Most cities of any size are salivating at the opportunity to land the big Amazon fish, including several in North Carolina angling to win the trophy. Jeff Bezos’ Seattle-based company is shopping to locate a second headquarters site and the bait they are dangling is 50,000 new jobs and $5 billion in investments.
Amazon’s list of desirables is extensive. They want to locate in a metropolitan area of more than 1 million, have nearby universities, on-site access to mass transit, a 45-minute-or-less commute to an international airport, major highway artery access, a diverse population and recreational opportunities. An all-out bidding competition, among cities offering Amazon economic incentives, has erupted.
North Carolina hasn’t done well in these big-game tournaments. Until 1993, our state didn’t offer incentives other than roads, utility improvements and job training. Mercedes-Benz changed all that. North Carolina made the short list to lure the carmaker, but lost out to Alabama’s $300 million-plus incentive package, an unheard of amount at that time. Earlier this year we were thought we were in the running for Foxconn’s $10 billion investment with thousands of jobs. Our state offered incentives of more than $570 million, but lost out to Wisconsin’s $3 billion incentives package.
These ever-escalating, high-stakes incentives pageants are little more than a Robin Hood-in-reverse scenario. Bezos, Amazon’s principle owner, is reportedly worth more than $84 billion. North Carolina’s leaders claim we don’t have the wherewithal to build roads, fund schools and provide for those in need, yet we are willing to shell out a billion or more to give to those already wealthy. It is insane and the payback to taxpayers is problematic.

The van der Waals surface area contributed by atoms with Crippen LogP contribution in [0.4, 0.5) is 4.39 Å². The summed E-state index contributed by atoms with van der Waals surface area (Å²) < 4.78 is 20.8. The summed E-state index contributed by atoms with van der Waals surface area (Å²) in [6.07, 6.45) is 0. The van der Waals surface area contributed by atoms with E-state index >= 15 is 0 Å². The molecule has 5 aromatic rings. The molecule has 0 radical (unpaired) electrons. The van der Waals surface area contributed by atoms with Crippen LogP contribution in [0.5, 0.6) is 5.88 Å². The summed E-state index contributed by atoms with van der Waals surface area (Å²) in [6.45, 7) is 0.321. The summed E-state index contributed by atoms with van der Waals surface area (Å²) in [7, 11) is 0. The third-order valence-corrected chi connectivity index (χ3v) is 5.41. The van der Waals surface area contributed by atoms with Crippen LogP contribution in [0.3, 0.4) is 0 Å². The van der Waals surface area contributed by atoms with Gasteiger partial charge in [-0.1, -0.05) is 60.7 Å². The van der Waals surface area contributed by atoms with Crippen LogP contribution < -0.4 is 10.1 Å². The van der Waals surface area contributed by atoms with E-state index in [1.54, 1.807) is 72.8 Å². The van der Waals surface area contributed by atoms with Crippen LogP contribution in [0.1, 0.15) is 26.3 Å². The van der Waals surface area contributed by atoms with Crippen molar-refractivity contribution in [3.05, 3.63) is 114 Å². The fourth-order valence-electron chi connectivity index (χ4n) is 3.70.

Most all these big prospects will choose larger cities, further exacerbating our urban-rural problems as more move to the cities to take jobs. But rural areas won’t be alone in suffering, as increased demands on the cities where the plants locate require higher taxes to improve congested roads, construct new schools, expand water and sewer utilities and other public amenities. Taxpayers pay on both ends.
Too many times the companies we’ve offered these incentive packages fail live up to their promises, sometimes later pulling up and leaving, or laying off employees. Our state is littered with water and sewer systems built to accommodate now vacant textile operations, systems now unable to generate sufficient revenues to properly keep them maintained.
Yes, we want more and better-paying jobs for our people. Yes, we want to attract businesses with newer technologies and modern operations and yes, we want to make this a more desirable state in which to live. But we are neglecting those businesses that started and stayed here. Just think of the benefits we could enjoy if our leaders spent as much time and money helping small to medium-sized companies as we do chasing after these big fish. These companies create seven out of 10 new jobs.
This logic won’t change the mindset of economic developers or politicians. It’s sexy to announce and cut the ribbon on a big catch and get media headlines. But we’ve demonstrated the odds of landing the big ones are about as good as winning the sweepstakes. A safer bet is to help the small fish grow larger and that is no fish tale.
Tom Campbell is former assistant North Carolina State Treasurer and is creator/host of NC SPIN, a weekly statewide television discussion of N.C. issues. Contact him at www.ncspin.com.